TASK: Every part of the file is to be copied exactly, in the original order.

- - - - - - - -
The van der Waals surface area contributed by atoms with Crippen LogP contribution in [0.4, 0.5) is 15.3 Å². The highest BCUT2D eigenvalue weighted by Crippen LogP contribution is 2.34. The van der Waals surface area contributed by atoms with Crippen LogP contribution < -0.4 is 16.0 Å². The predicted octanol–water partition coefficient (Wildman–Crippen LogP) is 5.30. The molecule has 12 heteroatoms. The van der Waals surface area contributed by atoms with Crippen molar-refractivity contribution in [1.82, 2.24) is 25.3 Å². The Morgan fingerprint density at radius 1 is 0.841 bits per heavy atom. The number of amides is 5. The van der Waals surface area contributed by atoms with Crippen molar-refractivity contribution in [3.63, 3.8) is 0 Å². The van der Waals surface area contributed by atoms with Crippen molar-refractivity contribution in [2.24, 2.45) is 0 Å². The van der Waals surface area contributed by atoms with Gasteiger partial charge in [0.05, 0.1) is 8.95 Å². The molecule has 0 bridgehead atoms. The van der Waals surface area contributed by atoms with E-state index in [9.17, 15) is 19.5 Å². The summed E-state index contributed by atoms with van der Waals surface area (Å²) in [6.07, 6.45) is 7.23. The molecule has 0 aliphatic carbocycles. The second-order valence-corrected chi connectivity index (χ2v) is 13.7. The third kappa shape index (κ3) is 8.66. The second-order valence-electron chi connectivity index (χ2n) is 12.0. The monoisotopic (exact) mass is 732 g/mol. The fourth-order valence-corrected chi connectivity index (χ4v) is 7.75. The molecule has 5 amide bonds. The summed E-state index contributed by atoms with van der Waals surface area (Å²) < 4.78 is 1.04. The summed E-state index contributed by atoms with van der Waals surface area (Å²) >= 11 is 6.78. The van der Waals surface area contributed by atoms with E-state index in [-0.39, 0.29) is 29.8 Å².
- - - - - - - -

The van der Waals surface area contributed by atoms with Crippen LogP contribution in [0.4, 0.5) is 15.3 Å². The highest BCUT2D eigenvalue weighted by Crippen LogP contribution is 2.34. The van der Waals surface area contributed by atoms with Crippen LogP contribution < -0.4 is 16.0 Å². The predicted octanol–water partition coefficient (Wildman–Crippen LogP) is 5.30. The molecule has 12 heteroatoms. The van der Waals surface area contributed by atoms with Crippen molar-refractivity contribution in [1.82, 2.24) is 25.3 Å². The Morgan fingerprint density at radius 1 is 0.841 bits per heavy atom. The number of amides is 5. The van der Waals surface area contributed by atoms with Crippen molar-refractivity contribution in [3.63, 3.8) is 0 Å². The van der Waals surface area contributed by atoms with Crippen molar-refractivity contribution in [2.24, 2.45) is 0 Å². The van der Waals surface area contributed by atoms with Gasteiger partial charge in [0.05, 0.1) is 8.95 Å². The molecule has 0 bridgehead atoms. The van der Waals surface area contributed by atoms with E-state index in [9.17, 15) is 19.5 Å². The summed E-state index contributed by atoms with van der Waals surface area (Å²) in [6.07, 6.45) is 7.23. The molecule has 0 aliphatic carbocycles. The second-order valence-corrected chi connectivity index (χ2v) is 13.7. The third kappa shape index (κ3) is 8.66. The second-order valence-electron chi connectivity index (χ2n) is 12.0. The monoisotopic (exact) mass is 732 g/mol. The fourth-order valence-corrected chi connectivity index (χ4v) is 7.75. The molecule has 5 amide bonds. The summed E-state index contributed by atoms with van der Waals surface area (Å²) < 4.78 is 1.04. The summed E-state index contributed by atoms with van der Waals surface area (Å²) >= 11 is 6.78. The van der Waals surface area contributed by atoms with E-state index in [-0.39, 0.29) is 29.8 Å².